One of the students, Flavian Mukoshi, age 17, shares a very specific impact that the project has had on his life: “My life has changed because I previously visited the hospital more frequently because of allergy caused by dust. It also made me have flu for we did not clean our classrooms on a daily basis. Since the inception of these project, I am a proud student for I am able to learn in a clean classroom where we mop every week because there’s plenty of water in the school.”

Mr. Harrison Harambee and his student Flavian Mukoshi.

Access to water and sanitation facilities produces ripples throughout the lives of the students and their families. Students are able to devote more time to studies since they are not required to spend hours fetching water and resources paying medical expenses. We are excited to stay in touch with this community and to report the impact in the lives of the students Shieywe Secondary School and the surrounding community as they continue on their journey with clean water.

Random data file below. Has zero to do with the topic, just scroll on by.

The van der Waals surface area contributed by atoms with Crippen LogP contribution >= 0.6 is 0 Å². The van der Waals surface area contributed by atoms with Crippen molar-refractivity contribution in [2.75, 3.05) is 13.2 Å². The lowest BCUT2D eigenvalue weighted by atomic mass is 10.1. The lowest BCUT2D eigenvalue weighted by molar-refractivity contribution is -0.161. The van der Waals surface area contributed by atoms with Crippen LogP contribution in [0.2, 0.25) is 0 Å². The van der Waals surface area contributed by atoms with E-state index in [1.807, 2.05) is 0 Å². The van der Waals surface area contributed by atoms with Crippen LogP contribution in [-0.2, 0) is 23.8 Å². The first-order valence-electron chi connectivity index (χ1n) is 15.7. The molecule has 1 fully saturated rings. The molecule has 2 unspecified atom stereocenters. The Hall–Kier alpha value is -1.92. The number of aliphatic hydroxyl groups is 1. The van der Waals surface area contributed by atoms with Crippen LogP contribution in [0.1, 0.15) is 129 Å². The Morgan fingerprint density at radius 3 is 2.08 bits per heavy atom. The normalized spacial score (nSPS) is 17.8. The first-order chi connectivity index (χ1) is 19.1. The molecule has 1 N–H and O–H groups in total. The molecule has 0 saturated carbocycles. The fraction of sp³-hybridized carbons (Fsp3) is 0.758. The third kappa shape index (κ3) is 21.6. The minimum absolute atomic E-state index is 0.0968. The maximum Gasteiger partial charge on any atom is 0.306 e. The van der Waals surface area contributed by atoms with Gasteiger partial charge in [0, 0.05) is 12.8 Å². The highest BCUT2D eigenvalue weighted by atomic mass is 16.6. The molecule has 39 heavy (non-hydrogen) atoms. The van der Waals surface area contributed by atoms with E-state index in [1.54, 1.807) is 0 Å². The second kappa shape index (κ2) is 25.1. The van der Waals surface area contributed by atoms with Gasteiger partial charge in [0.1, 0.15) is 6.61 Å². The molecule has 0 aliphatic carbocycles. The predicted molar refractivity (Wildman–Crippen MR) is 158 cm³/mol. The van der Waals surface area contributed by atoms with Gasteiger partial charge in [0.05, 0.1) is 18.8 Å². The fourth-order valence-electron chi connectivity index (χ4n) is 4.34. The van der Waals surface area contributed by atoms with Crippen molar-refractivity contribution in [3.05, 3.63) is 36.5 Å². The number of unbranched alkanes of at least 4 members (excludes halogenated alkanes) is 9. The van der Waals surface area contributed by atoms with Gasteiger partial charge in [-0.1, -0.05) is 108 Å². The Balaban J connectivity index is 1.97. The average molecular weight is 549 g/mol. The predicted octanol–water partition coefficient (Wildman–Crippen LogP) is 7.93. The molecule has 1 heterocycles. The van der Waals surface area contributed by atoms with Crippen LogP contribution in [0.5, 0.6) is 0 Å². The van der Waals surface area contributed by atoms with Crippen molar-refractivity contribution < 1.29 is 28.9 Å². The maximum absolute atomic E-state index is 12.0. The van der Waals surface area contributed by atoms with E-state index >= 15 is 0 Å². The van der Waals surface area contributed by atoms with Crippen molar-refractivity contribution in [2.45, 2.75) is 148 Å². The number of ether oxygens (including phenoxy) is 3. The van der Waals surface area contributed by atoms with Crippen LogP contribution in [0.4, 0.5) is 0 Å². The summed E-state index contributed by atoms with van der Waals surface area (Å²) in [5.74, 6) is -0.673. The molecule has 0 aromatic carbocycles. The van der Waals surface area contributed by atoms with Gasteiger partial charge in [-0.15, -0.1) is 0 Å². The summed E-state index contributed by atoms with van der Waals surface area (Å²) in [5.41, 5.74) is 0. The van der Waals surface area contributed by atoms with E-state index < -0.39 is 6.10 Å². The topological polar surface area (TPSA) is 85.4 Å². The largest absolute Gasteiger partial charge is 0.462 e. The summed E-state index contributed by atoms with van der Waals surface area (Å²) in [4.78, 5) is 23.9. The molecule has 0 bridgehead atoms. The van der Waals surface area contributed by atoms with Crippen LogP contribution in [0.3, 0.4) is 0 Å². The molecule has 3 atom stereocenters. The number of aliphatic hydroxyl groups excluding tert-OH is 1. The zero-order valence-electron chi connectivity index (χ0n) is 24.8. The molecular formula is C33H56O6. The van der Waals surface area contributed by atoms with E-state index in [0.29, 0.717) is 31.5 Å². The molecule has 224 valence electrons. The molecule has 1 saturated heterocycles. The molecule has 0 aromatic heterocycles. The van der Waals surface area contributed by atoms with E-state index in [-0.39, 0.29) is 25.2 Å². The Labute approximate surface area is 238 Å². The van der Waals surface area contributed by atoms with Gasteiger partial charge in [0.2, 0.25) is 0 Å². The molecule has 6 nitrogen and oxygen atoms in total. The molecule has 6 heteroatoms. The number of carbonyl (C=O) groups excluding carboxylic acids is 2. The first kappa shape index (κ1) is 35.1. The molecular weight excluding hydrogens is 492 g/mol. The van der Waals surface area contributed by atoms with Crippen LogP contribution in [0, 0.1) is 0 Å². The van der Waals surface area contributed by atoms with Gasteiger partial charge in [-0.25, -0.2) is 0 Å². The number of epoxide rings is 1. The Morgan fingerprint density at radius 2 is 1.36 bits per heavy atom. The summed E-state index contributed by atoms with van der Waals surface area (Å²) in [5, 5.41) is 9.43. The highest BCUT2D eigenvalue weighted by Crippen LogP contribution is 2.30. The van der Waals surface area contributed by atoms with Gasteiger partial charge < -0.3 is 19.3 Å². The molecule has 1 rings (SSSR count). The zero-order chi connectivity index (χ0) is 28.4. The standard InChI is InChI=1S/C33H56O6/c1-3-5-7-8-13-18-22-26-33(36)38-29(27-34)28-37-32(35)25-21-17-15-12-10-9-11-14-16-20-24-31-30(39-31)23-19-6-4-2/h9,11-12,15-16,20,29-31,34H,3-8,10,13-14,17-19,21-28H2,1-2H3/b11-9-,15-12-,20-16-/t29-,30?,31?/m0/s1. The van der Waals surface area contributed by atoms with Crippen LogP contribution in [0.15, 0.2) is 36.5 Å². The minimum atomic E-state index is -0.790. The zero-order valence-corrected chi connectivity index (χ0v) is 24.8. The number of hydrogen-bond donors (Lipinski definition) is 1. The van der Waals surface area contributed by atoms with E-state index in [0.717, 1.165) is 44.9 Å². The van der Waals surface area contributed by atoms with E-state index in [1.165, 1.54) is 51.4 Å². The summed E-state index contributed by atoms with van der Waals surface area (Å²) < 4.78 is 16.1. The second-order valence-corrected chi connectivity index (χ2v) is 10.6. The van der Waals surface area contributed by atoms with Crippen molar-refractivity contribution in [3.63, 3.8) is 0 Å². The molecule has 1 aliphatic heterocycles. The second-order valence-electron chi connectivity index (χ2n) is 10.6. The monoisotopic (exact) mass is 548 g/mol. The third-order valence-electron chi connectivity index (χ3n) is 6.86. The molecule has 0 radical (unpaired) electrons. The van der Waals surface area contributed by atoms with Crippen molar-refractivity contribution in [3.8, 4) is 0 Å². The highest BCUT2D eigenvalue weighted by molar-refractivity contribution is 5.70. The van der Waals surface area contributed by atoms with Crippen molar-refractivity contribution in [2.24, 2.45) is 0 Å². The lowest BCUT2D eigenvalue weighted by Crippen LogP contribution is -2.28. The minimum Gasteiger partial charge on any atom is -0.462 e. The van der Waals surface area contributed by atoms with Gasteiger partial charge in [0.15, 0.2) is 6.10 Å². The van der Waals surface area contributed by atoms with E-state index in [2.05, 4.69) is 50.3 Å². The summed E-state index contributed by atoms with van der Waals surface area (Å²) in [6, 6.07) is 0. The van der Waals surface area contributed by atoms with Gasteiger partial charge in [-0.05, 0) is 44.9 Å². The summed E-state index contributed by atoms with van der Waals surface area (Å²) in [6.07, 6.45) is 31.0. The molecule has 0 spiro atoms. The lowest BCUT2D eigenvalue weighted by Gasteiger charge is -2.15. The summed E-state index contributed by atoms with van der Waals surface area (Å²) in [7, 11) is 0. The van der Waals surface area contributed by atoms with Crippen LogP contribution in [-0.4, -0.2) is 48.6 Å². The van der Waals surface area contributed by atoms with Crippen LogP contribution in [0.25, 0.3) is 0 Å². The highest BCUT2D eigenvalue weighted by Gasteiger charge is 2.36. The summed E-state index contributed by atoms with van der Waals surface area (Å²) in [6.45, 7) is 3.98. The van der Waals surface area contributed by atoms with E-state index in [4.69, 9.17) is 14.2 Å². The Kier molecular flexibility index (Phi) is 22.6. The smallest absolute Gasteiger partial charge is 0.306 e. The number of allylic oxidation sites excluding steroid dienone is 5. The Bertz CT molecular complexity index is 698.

The Water Project and our partners are committed to consistent monitoring of each water source. Our monitoring and evaluation program, made possible by monthly donors, allows us to visit communities up to 4 times a year. Read more about our program and how you can help.


Navigating through intense dry spells, performing preventative maintenance, conducting quality repairs when needed and continuing to assist community leaders to manage water points are all normal parts of keeping projects sustainable. The Water Promise community supports ongoing sustainability programs that help Shieywe Secondary School maintain access to safe, reliable water.

We’d love for you to join this world-changing group committed to sustainability.

The most impactful way to continue your support of Shieywe Secondary School – and hundreds of other places just like this – is by joining our community of monthly givers.

Your monthly giving will help provide clean water, every month... keeping The Water Promise!

Give Monthly